10 things to do in Otley
PUBLISHED: 02:21 16 January 2010 | UPDATED: 19:19 25 January 2018
Explore this West Yorkshire market town
Otley is one of many towns which bills itself as the gateway to the Dales but there are scores of reasons to make Otley your destination. The Chevin Country Park on the long tree-lined hill which overlooks the town, Gallows Hill Nature Reserve and the park beside the river Wharfe are all great places to begin exploring Otley. Type LS21 1HD into your satnav to find the town centre.
Even first time visitors to Otley will be familiar with the town. Emmerdale fans will recognise it as the town of Hotton and Heartbeat viewers will feel at home here too. Although most of the scenes are filmed in Goathland, the old police station is actually Otley’s Courthouse. Otley has also had mentions in classic sitcom Porridge and the more recent comedy The League of Gentlemen.
In the mid-1990s a group of people got together with the idea of transforming a 19th century magistrates court into a contemporary community arts centre. Eight years after they launched the project with a play involving 350 locals, Otley Brass Band played a fanfare as the doors opened on the Courthouse. It’s a unique venue in West Yorkshire which is now busy seven days a week with people of all ages enjoying music, drama, exhibitions and films.
There is no doubting Yorkshire’s contribution to British political life – we have produced Prime Ministers, statesmen and world-renowned politicians. And while other counties could make similar claims, we hold a trump card – Otley provided the very stones on which our parliament was built. They were hewn from a quarry on The Chevin.
The town itself pre-dates the Romans – there is evidence that the first church was built here in the seventh century and markets were already being held regularly when King Henry III granted a charter in 1222. An ancestor of poet Henry Wadsworth Longfellow is buried in the church, as is Thomas Fairfax, commander of the Parliamentary forces at the Battle of Marston Moor in 1644. On the night before the battle Cromwell’s troops drank the Black Bull dry. They went on to win an important victory. Who says beer is bad for you?
They don’t need much excuse to party in Otley. The annual carnival is the highlight of the events programme but there’s also the Victorian Fayre and festivals celebrating beer, science and folk music as well as the country’s oldest one-day agricultural show. The Otley Show was first staged in 1796 and now attracts about 15,000 people to the showground beside the river.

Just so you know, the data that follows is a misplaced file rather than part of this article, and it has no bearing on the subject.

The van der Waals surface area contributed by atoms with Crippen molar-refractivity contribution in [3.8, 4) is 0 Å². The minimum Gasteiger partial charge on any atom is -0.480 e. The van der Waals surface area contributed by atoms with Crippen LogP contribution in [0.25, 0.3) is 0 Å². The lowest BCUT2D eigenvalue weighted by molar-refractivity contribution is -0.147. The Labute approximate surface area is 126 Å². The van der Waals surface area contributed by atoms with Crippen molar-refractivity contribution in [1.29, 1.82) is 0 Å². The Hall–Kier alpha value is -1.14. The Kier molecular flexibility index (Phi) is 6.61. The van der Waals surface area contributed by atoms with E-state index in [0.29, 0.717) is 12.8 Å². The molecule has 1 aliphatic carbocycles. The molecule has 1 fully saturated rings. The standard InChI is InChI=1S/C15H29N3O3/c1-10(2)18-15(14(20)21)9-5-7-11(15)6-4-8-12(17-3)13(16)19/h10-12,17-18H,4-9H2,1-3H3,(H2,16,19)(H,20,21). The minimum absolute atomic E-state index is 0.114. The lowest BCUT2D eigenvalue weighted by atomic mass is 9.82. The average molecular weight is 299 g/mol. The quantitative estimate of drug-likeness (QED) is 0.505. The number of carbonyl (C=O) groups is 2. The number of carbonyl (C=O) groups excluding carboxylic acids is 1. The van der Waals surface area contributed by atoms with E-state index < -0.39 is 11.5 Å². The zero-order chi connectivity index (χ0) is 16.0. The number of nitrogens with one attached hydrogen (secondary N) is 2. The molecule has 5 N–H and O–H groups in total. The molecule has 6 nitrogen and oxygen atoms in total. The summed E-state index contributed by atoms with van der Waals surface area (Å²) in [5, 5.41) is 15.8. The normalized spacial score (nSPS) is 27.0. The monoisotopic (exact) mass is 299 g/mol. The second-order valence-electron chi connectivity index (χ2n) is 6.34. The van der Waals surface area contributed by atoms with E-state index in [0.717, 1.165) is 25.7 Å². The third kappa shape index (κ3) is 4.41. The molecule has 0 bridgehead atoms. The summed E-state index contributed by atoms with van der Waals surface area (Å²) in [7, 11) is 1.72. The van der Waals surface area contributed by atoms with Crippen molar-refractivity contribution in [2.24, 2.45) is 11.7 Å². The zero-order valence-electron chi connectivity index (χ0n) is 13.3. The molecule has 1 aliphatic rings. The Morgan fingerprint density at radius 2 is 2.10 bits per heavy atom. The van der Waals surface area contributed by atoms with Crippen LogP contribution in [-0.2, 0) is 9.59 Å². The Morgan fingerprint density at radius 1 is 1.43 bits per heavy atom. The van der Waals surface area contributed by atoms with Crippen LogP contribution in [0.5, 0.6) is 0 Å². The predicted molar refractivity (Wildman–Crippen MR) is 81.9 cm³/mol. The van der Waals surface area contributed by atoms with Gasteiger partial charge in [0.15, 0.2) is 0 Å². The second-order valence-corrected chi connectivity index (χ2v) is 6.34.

Otley’s busy contemporary arts scene is impressive enough – there’s a choral society, two amateur theatrical groups and a gallery load of talented local artists as well as five, yes five, Morris dancing troupes – but consider its heritage: this is the town which gave the work Thomas Chippendale and JMW Turner made repeated visits to paint the scenery. Chippendale was born here in 1718 and his statue now looks down from outside the old grammar school. He was baptised in All Saints Church which dates from the 11th century and features a stunning stained glass East Window, created in 1851.
On the ground floor of the lovely old civic centre building, which used to house the Mechanics Institute. Founded by Eric Cowling in 1961, the museum houses collections of prehistoric artefacts he collected in the Wharfe Valley as well as finds from an archaeological dig on the site of the prehistoric palace of the Archbishop of York at Otley. Among other permanent and temporary displays, the museum tells the story of Otley’s role in the development of printing and the invention of the Wharfedale printing machine.
Otley is a great place to shop, with a range of stores, large and small, big name and independent and a farmers’ market which is held from 9am-1pm on the last Sunday of the month in the market place. Contact 0113 214 5162 for more information. The weekly market has been held here since 1222 and markets are now held on Tuesdays, Fridays and Saturdays, with about 100 stalls on each day.
Eat and drink
Until recently Otley was among the English towns with the highest concentration of pubs per head of the population. That’s no longer the case but there are still some great places to eat and drink – whether you want real ale in a real old pub, fine food in a classy restaurant or a quick lunch before you hit the shops again.
Explore the countryside
Otley is the perfect base to explore some of our finest countryside. Follow the meandering River Wharfe out of the town into the countryside which provides a glorious greenbelt and hides the fact that you’re just a few miles from the hustle and noise of Leeds city centre. The moors which surround the town (including nearby Ilkley Moor, don’t forget your hat) provide a beautiful back drop to the town.
What have we missed? Tell us what you love about Otley in the comments section below